Conditions in the Texas Department of Criminal Justice have deteriorated to the point the United Nations Committee Against Torture condemned the agency for its deficiencies concerning temperature, insufficient ventilation and humidity.   Unfortunately fans do little to relieve high humidity levels in prisons that are ripe with showers, toilets, sinks, and drains that only add to the humid conditions. 

Officers get little relief from the heat while being forced to wear stab resistant Kevlar vest, which offer no breathing room for hot climate conditions.  Even more concerning is the fact the Texas Department of Criminal Justice workforce is aging with over 1,992 correctional officers over the age of 60, according to staffing numbers from the Texas Auditor's Office for fiscal year 2015.  The agency requires no occupational physical examination prior to hiring applicants and only requires a physical agility test which is not administered by a licensed physician.  It comes with little surprise that on October 27, 2015 John Teel, a 44 year old TDCJ cadet, died while warming up for physical activity during his academy training in Amarillo.  Unfortunately this is not the first time a training death has occurred in TDCJ from physical activity.  Proper medical screening by a licensed physician needs to be required for new applicants prior to employment.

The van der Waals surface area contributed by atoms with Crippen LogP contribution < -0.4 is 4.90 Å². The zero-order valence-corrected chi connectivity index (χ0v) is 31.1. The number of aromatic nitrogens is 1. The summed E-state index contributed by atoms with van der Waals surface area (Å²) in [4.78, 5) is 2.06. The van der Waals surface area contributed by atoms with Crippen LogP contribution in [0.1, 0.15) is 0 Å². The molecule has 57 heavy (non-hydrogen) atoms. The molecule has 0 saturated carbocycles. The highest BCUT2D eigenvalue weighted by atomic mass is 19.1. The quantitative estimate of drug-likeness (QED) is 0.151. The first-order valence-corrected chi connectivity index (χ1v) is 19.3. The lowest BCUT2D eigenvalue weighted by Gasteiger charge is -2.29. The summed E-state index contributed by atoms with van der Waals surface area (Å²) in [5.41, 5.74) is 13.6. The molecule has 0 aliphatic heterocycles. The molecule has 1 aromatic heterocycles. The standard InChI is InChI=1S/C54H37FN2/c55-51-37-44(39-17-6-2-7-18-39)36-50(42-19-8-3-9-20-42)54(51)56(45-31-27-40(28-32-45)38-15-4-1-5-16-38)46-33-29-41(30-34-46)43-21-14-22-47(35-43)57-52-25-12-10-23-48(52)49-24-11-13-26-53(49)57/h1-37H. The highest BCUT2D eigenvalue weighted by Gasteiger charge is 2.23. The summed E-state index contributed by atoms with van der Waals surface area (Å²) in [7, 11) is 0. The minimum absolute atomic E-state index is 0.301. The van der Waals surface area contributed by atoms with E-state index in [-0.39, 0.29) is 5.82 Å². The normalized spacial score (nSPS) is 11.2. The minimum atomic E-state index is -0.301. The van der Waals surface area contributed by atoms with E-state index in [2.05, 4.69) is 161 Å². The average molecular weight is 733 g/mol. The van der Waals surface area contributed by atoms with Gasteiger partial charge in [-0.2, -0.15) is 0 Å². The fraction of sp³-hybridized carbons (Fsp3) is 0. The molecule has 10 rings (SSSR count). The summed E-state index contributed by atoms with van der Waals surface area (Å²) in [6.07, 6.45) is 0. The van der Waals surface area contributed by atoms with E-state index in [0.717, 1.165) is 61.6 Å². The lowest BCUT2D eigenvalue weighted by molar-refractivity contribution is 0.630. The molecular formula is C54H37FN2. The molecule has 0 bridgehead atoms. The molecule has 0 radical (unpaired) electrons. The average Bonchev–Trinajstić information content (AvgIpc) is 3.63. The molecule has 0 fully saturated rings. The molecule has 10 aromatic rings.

Problems with Financing

Texas is far from being broke or lacking financial resources.  One major problem with state financing is they lack an internal mechanism for funding long term expenditures.  The Texas Constitution requires all appropriations to be paid for up front.  Texas, unlike the Federal Government, is known as a "pay as you go" state.  In order to finance any type of debt the voters must approve a constitutional amendment during a proposition election.  This leaves very little money left in the state's General Revenue Fund to pay for capital expenditures, such as buildings and cars.